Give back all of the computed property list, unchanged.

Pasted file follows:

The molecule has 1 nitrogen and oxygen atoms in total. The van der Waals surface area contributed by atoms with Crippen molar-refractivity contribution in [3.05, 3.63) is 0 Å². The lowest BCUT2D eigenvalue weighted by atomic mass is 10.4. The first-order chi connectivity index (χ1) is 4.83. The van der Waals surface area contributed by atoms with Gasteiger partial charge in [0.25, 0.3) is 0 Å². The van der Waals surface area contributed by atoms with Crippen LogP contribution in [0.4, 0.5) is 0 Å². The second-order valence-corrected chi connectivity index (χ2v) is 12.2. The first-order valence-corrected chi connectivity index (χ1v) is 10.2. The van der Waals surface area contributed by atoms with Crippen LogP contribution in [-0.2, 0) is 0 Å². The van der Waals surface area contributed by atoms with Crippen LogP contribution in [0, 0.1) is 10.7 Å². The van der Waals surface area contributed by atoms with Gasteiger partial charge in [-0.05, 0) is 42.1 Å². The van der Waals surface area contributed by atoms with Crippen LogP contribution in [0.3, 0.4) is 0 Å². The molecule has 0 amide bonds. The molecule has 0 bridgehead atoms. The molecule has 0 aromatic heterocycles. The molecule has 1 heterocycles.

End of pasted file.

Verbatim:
The molecule has 1 nitrogen and oxygen atoms in total. The van der Waals surface area contributed by atoms with Crippen molar-refractivity contribution in [3.05, 3.63) is 0 Å². The lowest BCUT2D eigenvalue weighted by atomic mass is 10.4. The first-order chi connectivity index (χ1) is 4.83. The van der Waals surface area contributed by atoms with Gasteiger partial charge in [0.25, 0.3) is 0 Å². The van der Waals surface area contributed by atoms with Crippen LogP contribution in [0.4, 0.5) is 0 Å². The second-order valence-corrected chi connectivity index (χ2v) is 12.2. The first-order valence-corrected chi connectivity index (χ1v) is 10.2. The van der Waals surface area contributed by atoms with Crippen LogP contribution in [-0.2, 0) is 0 Å². The van der Waals surface area contributed by atoms with Crippen LogP contribution in [0, 0.1) is 10.7 Å². The van der Waals surface area contributed by atoms with Gasteiger partial charge in [-0.05, 0) is 42.1 Å². The van der Waals surface area contributed by atoms with Crippen LogP contribution in [0.3, 0.4) is 0 Å². The molecule has 0 amide bonds. The molecule has 0 bridgehead atoms. The molecule has 0 aromatic heterocycles. The molecule has 1 heterocycles.